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Don't sleep on Kelly Slater to win this thing and in an emotional acceptance speech announce his retirement. Photo: Rowland/WSL

Don’t sleep on Kelly Slater to win this thing and in an emotional acceptance speech announce his retirement. Photo: Rowland/WSL


The Inertia

We’re officially just hours away from the World Surf League’s latest experiment: can the world’s first Championship Tour event in Lemoore drum up the same level of excitement as contests in the ocean? Depending on your proclivities, you may view the event as surfing’s soul escaping the body, or maybe you’re ecstatic to see the best surfers in the world duke it out in the tub? Maybe you fall somewhere in between. Whatever the case, the fact of the matter is the World Surf League will make history this weekend in Lemoore, which has already garnered the attention of many a mainstream outlet.

For the dedicated surf fan, though, there’s a twist. As it happens, priority rules, jockeying for position, and sneaking waves under someone’s nose need not apply when the same wave pops up at predictable intervals. As such, at the Surf Ranch Pro the WSL will unveil a brand new format – not head-to-head heats, but “runs” as in skateboarding or snowboarding.

It goes like this: each of the 32 men and 18 women will surf three runs, each run consisting of two waves (a right and a left) over the course of Thursday, Friday, and Saturday. Each surfer keeps their highest scoring right and left, which gives them a total score. Before Day 3, though, surfers are re-seeded according to their totals in reverse order – lowest combined totals going first, highest going last. After Run 3, the top eight men and top four women with the highest combined totals move on to the finals.

Each surfer that makes it to the finals will get another three runs (again, one right and one left each), and the surfer with the highest total score (again, best left and right combined) will be crowned champ. No info on the WSL’s website about what happens in the case of a tie.

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Here’s a helpful breakdown of the format. Photo: WSL

And how will points be awarded for this event, you might be wondering? After all, there’s a world title race underway. Well, according to the results page on the event’s website, after three runs the surfer’s total scores will be ranked. For the men, the top eight will move on to the finals. The next four highest scores will get equal 9th, the next twelve will get equal 13th, and the next twelve will get equal 25th. For the women, it’s similar: top four move on to the finals, next four get equal 5th, next four get equal 13th, and the next six get equal 13th.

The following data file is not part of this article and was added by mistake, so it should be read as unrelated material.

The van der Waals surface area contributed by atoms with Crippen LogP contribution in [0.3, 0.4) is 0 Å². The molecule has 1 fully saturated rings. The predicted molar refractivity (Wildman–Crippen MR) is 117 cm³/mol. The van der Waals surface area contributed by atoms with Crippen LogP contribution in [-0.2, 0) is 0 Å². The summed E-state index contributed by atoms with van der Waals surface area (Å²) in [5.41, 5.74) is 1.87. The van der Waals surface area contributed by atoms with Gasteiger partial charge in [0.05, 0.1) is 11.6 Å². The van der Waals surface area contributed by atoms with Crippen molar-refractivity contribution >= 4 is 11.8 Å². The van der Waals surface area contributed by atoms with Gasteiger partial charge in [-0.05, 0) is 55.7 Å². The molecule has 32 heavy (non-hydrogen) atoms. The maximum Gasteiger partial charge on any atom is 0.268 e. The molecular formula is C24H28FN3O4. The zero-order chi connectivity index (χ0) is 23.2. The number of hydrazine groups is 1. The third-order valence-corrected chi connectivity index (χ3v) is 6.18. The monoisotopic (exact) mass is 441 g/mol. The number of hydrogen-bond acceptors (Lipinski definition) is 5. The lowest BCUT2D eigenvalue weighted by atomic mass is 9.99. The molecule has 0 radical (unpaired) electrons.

The road to a win at the Surf Ranch Pro is made up of twelve waves, and the top four count. In other words, an excellent score on two out of every six waves is enough to catapult someone to the podium. Time will tell if the format is enough to encourage athletes to go big, or if it’ll simply reward safety surfing – the major sticking point of the Founders’ Cup.

Between heats, the WSL is pulling out all the stops. Friday evening will feature a longboard expression session, followed by a VIP party. And Saturday evening will feature an “air show expression session” followed by a Blink-182 show (sans Tom DeLonge, of course).

And despite a nagging injury to his hoof, Kelly Slater has confirmed he will compete. Don’t put it past the 46-year-old to win the whole thing and under the unrelenting Lemoore sun and use the win as an opportunity to announce his retirement at the end of the year. Just a prediction, but you heard it here first.

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